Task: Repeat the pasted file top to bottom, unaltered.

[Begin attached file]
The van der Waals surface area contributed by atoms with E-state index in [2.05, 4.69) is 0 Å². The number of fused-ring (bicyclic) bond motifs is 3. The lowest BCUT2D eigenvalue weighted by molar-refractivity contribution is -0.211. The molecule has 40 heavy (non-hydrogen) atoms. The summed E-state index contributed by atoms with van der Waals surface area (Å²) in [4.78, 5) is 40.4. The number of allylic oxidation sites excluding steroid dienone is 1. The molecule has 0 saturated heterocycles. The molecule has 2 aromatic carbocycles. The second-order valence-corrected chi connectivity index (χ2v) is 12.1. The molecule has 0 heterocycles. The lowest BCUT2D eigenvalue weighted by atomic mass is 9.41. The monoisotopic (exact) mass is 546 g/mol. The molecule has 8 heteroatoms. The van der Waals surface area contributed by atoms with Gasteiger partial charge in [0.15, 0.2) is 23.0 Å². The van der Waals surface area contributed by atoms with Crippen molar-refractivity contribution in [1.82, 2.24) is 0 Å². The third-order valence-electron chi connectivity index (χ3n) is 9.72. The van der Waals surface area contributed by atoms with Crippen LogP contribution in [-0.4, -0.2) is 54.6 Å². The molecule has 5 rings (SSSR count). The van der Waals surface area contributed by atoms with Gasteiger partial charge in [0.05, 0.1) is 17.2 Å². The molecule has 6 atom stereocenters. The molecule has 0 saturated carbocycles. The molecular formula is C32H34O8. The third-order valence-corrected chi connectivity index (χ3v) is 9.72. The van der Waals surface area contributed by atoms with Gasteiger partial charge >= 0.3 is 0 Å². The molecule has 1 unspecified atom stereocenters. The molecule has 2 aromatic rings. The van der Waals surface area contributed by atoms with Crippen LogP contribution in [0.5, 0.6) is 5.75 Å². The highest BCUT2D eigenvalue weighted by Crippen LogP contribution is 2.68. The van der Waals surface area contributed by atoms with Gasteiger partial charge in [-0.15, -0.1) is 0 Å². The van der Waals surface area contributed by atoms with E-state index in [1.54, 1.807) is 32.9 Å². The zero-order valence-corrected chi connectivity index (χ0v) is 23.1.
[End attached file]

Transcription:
The van der Waals surface area contributed by atoms with E-state index in [2.05, 4.69) is 0 Å². The number of fused-ring (bicyclic) bond motifs is 3. The lowest BCUT2D eigenvalue weighted by molar-refractivity contribution is -0.211. The molecule has 40 heavy (non-hydrogen) atoms. The summed E-state index contributed by atoms with van der Waals surface area (Å²) in [4.78, 5) is 40.4. The number of allylic oxidation sites excluding steroid dienone is 1. The molecule has 0 saturated heterocycles. The molecule has 2 aromatic carbocycles. The second-order valence-corrected chi connectivity index (χ2v) is 12.1. The molecule has 0 heterocycles. The lowest BCUT2D eigenvalue weighted by atomic mass is 9.41. The monoisotopic (exact) mass is 546 g/mol. The molecule has 8 heteroatoms. The van der Waals surface area contributed by atoms with Gasteiger partial charge in [0.15, 0.2) is 23.0 Å². The van der Waals surface area contributed by atoms with Crippen molar-refractivity contribution in [1.82, 2.24) is 0 Å². The third-order valence-electron chi connectivity index (χ3n) is 9.72. The van der Waals surface area contributed by atoms with Crippen LogP contribution in [-0.4, -0.2) is 54.6 Å². The molecule has 5 rings (SSSR count). The van der Waals surface area contributed by atoms with Gasteiger partial charge in [0.05, 0.1) is 17.2 Å². The molecule has 6 atom stereocenters. The molecule has 0 saturated carbocycles. The molecular formula is C32H34O8. The third-order valence-corrected chi connectivity index (χ3v) is 9.72. The van der Waals surface area contributed by atoms with Gasteiger partial charge >= 0.3 is 0 Å². The molecule has 1 unspecified atom stereocenters. The molecule has 2 aromatic rings. The van der Waals surface area contributed by atoms with Crippen LogP contribution in [0.5, 0.6) is 5.75 Å². The highest BCUT2D eigenvalue weighted by Crippen LogP contribution is 2.68. The van der Waals surface area contributed by atoms with Gasteiger partial charge in [-0.15, -0.1) is 0 Å². The van der Waals surface area contributed by atoms with E-state index in [1.54, 1.807) is 32.9 Å². The zero-order valence-corrected chi connectivity index (χ0v) is 23.1.